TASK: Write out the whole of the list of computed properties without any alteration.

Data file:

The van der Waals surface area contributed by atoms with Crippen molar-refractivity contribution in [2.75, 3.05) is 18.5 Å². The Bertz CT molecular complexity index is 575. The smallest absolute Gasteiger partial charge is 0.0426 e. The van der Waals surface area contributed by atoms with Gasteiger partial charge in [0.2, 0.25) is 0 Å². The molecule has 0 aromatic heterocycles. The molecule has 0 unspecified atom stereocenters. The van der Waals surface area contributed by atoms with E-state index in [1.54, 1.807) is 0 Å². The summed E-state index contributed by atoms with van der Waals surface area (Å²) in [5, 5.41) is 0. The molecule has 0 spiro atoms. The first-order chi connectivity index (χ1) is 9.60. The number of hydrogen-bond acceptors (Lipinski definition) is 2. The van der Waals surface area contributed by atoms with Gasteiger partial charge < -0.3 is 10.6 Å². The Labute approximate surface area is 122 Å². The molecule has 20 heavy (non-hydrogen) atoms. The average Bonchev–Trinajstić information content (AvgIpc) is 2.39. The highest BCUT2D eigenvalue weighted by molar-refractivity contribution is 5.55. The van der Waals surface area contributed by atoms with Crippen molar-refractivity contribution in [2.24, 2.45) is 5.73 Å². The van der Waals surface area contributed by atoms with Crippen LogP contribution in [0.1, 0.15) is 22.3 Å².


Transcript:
The van der Waals surface area contributed by atoms with Crippen molar-refractivity contribution in [2.75, 3.05) is 18.5 Å². The Bertz CT molecular complexity index is 575. The smallest absolute Gasteiger partial charge is 0.0426 e. The van der Waals surface area contributed by atoms with Gasteiger partial charge in [0.2, 0.25) is 0 Å². The molecule has 0 aromatic heterocycles. The molecule has 0 unspecified atom stereocenters. The van der Waals surface area contributed by atoms with E-state index in [1.54, 1.807) is 0 Å². The summed E-state index contributed by atoms with van der Waals surface area (Å²) in [5, 5.41) is 0. The molecule has 0 spiro atoms. The first-order chi connectivity index (χ1) is 9.60. The number of hydrogen-bond acceptors (Lipinski definition) is 2. The van der Waals surface area contributed by atoms with Gasteiger partial charge < -0.3 is 10.6 Å². The Labute approximate surface area is 122 Å². The molecule has 20 heavy (non-hydrogen) atoms. The average Bonchev–Trinajstić information content (AvgIpc) is 2.39. The highest BCUT2D eigenvalue weighted by molar-refractivity contribution is 5.55. The van der Waals surface area contributed by atoms with Crippen molar-refractivity contribution in [2.24, 2.45) is 5.73 Å². The van der Waals surface area contributed by atoms with Crippen LogP contribution in [0.1, 0.15) is 22.3 Å².